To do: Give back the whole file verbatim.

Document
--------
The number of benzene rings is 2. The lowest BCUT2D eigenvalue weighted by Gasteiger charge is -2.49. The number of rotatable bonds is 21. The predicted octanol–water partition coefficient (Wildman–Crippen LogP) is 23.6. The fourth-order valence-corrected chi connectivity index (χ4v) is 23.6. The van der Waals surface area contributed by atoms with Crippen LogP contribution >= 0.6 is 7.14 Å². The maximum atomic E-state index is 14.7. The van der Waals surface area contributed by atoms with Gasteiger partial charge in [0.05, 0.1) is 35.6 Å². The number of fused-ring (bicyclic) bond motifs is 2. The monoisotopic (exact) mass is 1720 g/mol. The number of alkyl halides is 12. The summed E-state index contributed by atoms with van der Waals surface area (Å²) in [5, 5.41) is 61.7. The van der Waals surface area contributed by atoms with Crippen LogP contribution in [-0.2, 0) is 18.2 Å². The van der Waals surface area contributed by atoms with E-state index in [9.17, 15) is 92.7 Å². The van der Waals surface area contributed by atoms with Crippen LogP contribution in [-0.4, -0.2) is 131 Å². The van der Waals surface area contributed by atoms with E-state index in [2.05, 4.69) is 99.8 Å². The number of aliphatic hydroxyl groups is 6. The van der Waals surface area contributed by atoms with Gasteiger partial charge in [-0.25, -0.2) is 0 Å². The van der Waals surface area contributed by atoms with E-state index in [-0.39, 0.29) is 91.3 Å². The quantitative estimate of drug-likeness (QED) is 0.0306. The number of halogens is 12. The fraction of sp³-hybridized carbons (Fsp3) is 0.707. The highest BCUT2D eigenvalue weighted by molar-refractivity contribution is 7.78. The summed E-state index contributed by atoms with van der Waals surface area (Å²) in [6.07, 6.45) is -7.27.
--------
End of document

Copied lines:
The number of benzene rings is 2. The lowest BCUT2D eigenvalue weighted by Gasteiger charge is -2.49. The number of rotatable bonds is 21. The predicted octanol–water partition coefficient (Wildman–Crippen LogP) is 23.6. The fourth-order valence-corrected chi connectivity index (χ4v) is 23.6. The van der Waals surface area contributed by atoms with Crippen LogP contribution >= 0.6 is 7.14 Å². The maximum atomic E-state index is 14.7. The van der Waals surface area contributed by atoms with Gasteiger partial charge in [0.05, 0.1) is 35.6 Å². The number of fused-ring (bicyclic) bond motifs is 2. The monoisotopic (exact) mass is 1720 g/mol. The number of alkyl halides is 12. The summed E-state index contributed by atoms with van der Waals surface area (Å²) in [5, 5.41) is 61.7. The van der Waals surface area contributed by atoms with Crippen LogP contribution in [-0.2, 0) is 18.2 Å². The van der Waals surface area contributed by atoms with E-state index in [9.17, 15) is 92.7 Å². The van der Waals surface area contributed by atoms with Crippen LogP contribution in [-0.4, -0.2) is 131 Å². The van der Waals surface area contributed by atoms with E-state index in [2.05, 4.69) is 99.8 Å². The number of aliphatic hydroxyl groups is 6. The van der Waals surface area contributed by atoms with Gasteiger partial charge in [-0.25, -0.2) is 0 Å². The van der Waals surface area contributed by atoms with E-state index in [-0.39, 0.29) is 91.3 Å². The quantitative estimate of drug-likeness (QED) is 0.0306. The number of halogens is 12. The fraction of sp³-hybridized carbons (Fsp3) is 0.707. The highest BCUT2D eigenvalue weighted by molar-refractivity contribution is 7.78. The summed E-state index contributed by atoms with van der Waals surface area (Å²) in [6.07, 6.45) is -7.27.